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Real Estate Sales Could Require Sewer Inspections
Written by Allison Czapp Correspondent
2014-07-09

        East Greenville residents could be faced with thousands of dollars in unforeseen costs when trying to sell their home if the Upper Montgomery Joint Authority (UMJA) begins requiring lateral sewer line inspections before property transfers can be finalized.

        According to Borough Manager Jim Fry, UMJA likely will be able to institute the requirement under its current regulations, which require regular maintenance of sewer lines. The requirement could begin by Sept. 30, Fry said.

        Inspections would look for damaged lateral lines and require them to be fixed before a property transfer, such as the sale of a house, could be finalized. Damaged lines can allow groundwater infiltration into the borough's sewer system, a problem UMJA is trying to address. The inspections would also look for things like illegal downspouts, which also increase groundwater infiltration levels.

        On Monday, council member Tracy Hunsinger questioned how the requirement would affect borough residents, since homeowners would likely be unaware of any problems in their lateral lines until they are inspected. Fry said repairs could cost thousands of dollars depending on the length of the pipes and their condition. He added that UMJA is willing to conduct inspections even if a property is not being transferred if residents want to check the condition of their pipes and make repairs regardless of a potential transfer.

        In other UMJA news, Mayor Ryan Sloyer said that he would not sign off on a resolution that would permit the authority to begin a multi-million plant upgrade until he has seen specific state Department of Environmental Protection and federal Environmental Protection Agency mandates requiring the upgrades. He is currently reviewing the plans.

        Also at Monday's meeting, Sloyer reported that Upper Perk Police have increased their presence in the 100 block of School Alley, where teenagers have been loitering in recent weeks. Last month, Sloyer said a group of teens were causing problems for residents in the area, blocking garage entrances and a dumpster truck trying to work in the area, as well as trespassing and intimidating residents.

        According to Sloyer, police have spoken to the teens about what types of behaviors will and will not be tolerated and residents have "noticed a difference in the kids'" behavior.

        "It seems to be helping," Sloyer said of police actions.

        Sloyer also said Fry recently collected decibel reading data near the Home City Ice plant on Washington Street and found that noise levels in the area are in line with "regular, everyday noise."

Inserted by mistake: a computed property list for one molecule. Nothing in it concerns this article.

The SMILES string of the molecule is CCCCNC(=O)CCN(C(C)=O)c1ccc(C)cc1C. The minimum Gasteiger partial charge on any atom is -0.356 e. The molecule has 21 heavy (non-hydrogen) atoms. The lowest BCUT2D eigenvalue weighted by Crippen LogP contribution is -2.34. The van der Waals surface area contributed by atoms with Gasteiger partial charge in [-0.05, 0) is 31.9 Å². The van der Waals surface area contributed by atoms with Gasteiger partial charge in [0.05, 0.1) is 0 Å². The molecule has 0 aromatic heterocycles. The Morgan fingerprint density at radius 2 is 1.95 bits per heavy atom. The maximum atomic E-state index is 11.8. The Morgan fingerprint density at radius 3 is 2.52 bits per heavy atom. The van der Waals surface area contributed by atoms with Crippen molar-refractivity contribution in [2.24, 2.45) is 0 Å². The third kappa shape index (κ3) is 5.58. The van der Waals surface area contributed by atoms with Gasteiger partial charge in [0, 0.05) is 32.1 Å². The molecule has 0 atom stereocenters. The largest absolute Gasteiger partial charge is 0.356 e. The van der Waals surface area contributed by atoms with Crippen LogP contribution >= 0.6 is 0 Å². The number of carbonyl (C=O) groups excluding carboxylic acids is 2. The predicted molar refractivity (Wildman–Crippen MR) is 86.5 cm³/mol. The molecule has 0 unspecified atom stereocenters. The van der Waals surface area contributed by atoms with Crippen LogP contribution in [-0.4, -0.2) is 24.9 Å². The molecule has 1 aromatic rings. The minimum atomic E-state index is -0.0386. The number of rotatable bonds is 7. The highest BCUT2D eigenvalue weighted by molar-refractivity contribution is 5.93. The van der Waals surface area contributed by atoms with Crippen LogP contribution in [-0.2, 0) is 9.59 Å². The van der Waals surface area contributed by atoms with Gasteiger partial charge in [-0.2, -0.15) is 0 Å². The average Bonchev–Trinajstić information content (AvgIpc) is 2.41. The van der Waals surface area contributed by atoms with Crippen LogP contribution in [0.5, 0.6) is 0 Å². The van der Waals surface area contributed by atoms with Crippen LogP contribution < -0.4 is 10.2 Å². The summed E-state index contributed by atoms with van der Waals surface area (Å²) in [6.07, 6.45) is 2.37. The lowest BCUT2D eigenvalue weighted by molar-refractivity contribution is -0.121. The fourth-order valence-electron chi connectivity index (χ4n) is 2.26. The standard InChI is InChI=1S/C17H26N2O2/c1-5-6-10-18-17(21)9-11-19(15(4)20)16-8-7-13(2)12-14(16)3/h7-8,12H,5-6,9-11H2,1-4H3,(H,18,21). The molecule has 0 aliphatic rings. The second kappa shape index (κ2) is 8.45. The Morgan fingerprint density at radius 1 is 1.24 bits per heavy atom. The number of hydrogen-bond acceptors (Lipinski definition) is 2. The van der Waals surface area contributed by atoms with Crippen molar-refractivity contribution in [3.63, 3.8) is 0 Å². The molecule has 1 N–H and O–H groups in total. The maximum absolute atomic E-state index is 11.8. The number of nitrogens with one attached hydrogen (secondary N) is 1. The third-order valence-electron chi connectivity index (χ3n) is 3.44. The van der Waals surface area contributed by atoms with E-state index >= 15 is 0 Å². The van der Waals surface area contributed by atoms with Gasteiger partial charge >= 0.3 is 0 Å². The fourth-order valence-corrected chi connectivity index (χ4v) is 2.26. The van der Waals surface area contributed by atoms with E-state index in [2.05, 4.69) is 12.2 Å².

"I'm not saying there's no noise, there's always going to be noise," Sloyer said, "But it's not registering out of line."

        Council also discussed recent county commissioner approval of a grant to fund the Bank and Washington streets parking lot expansion. Details on the grant will be forthcoming, for example the amount of the grant and the borough's required matching portion. Previous cost estimates for the project are around $25,000 with lighting, and $19,000-$20,000 without the lighting, Fry said. The expansion would add about 12 spaces to the 20 currently available.

        Board Vice President Josiah Pierson called the grant "great news for our revitalization plan. That's what we need downtown -- more parking."

        Sloyer also urged council to "let people start using" the clubhouse at the Colonial Village development. "People need to see the next step" in the clubhouse project, he said, noting that a lot of time and money has already gone into improving the property. The clubhouse is intended to be available as a rental space to East Greenville residents. "It's costing us more [money] just sitting there," he said.

        Other council members agreed, and Pierson, who heads the committee in charge of the clubhouse, said he hopes to have a concrete plan to open the facility by the next council meeting. "I think it does need some attention before we rent it out, but we're basically there," he said. Council agreed to hold a work day to move benches and other items around the property and Fry said he will look into polishing the floors of the hall and will check on other small details related to building maintenance.

        Council also noted that the borough is currently accepting applications for upcoming vacancies on the Planning Commission and UMJA board. Interested residents should contact the borough at 215-679-5194 for more information.


 

 

 

 

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